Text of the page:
We regularly receive questions about whether a reverse osmosis (RO) system can eliminate a specific contaminant or not. 99% of the time, the root of the question is a misunderstanding of how a RO system differs from a filter. The best way we’ve been able to differentiate the two is to think of a filter like a sponge and RO like a wall.
Filters in one form or another capture the toxins suspended in the water as it passes through the filter media. Sometimes it’s an absorption, like with carbon where the carbon holds onto the chlorine until it runs out of space. In others it’s more like a net where particles are trapped and not allowed through. With sediment filters or carbon blocks, the smaller the micron rating, the smaller the particles it can capture. At least to a point, when the rating gets too small or if there are higher levels of contaminants in the source water than expected, the filters can clog up very quickly.
This tendency to clog is a problem because in order to filter many of the toxins we need to eliminate, the micron rating would have to be so small the filter wouldn’t work for more than a few days. Which is why you need RO.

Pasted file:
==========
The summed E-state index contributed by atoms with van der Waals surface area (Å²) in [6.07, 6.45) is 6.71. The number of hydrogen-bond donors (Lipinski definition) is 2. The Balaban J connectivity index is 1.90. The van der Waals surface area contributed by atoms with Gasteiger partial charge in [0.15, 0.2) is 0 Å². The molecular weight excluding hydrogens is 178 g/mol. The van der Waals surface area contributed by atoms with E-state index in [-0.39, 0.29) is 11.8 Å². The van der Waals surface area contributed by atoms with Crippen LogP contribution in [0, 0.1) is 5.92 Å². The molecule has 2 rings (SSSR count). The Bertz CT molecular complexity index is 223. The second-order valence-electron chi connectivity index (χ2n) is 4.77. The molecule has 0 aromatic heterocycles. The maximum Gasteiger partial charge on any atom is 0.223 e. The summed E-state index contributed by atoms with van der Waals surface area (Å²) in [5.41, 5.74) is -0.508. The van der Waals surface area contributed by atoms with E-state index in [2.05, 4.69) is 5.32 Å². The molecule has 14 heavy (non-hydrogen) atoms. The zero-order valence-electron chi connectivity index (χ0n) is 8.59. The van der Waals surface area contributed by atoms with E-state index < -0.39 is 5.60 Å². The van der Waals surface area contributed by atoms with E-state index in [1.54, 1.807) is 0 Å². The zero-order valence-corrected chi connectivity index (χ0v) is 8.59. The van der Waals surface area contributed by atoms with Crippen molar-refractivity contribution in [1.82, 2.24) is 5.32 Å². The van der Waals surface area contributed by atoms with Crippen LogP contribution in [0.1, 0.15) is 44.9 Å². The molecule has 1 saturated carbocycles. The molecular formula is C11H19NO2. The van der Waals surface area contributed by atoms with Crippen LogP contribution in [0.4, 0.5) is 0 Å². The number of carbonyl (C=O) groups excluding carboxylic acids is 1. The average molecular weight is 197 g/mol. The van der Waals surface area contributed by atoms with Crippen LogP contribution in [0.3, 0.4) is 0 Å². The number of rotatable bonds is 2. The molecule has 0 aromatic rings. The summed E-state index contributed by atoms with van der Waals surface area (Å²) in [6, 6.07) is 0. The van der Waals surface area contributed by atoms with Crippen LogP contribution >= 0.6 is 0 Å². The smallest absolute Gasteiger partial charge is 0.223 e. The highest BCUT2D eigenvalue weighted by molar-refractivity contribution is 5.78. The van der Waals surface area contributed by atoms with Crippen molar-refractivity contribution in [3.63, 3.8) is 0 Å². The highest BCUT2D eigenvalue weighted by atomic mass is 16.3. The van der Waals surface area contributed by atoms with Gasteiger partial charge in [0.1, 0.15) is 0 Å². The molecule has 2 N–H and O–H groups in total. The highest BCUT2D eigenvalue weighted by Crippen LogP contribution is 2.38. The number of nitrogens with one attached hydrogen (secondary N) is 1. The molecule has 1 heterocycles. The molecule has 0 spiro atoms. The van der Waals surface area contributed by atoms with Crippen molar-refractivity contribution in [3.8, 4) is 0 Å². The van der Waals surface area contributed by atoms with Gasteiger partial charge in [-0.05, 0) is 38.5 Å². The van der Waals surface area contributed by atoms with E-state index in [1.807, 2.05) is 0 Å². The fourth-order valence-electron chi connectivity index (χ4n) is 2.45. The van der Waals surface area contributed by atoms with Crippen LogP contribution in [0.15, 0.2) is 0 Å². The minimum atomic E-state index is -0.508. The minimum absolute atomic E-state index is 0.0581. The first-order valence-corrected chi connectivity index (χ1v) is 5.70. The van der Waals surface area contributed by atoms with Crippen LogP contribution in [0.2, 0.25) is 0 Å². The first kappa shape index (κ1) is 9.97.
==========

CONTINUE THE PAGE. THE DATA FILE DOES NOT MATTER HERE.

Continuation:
All ROs are built around the membrane. It’s what does the heavy lifting and really cleans the water. But it’s fragile, so to keep it in good working order, it needs to be protected. Which is why all ROs also have filters as a pre-membrane stage. In our case with the MAXX, we use a 10 micron sediment cartridge first to get the largest particles out. If not, these could quickly plug up the membrane. From there the water hits a very high-end wood carbon to take care of chloramines and chlorine. Chloramines are particularly important because if they are not eliminated, the membranes can essentially be eaten away and become ineffective.
It’s at that point the water encounters the membrane and it’s .0001 micron rating. Depending on the filter rating, that’s an improvement factor of at least 100,000x. Think of them like a wall that only lets the cleanest water molecules through, not the junk hanging on to them. Because the membranes rely on an osmotic process instead of filtration, that junk we don’t want to drink heads down the drain tube instead of piling up like a filter would. You still need to change the membrane every few years, but it’s a much longer timeline than a filter would provide, even at 100,000x better performance.
If you’re more visual, here’s a spectrum to illustrate the vast differences between what a RO eliminates and your typical filter.
Notice the size differences. It’s enormous. This is why it’s important to remineralize RO water. It strips nearly everything out, including any beneficial minerals. The membrane is highly effective and unless you are getting a cheapy one from China, they are all made by reputable companies (DOW, Filmtec, etc) and work nearly identically. A membrane is a membrane.
Variations in brand names or even stages of filtration are fairly miniscule when it comes to performance. The only features that have significant impact on the overall rating of a RO system are permeate pumps to quickly the production time and lessen waste and the quality of post-mineral cartridges.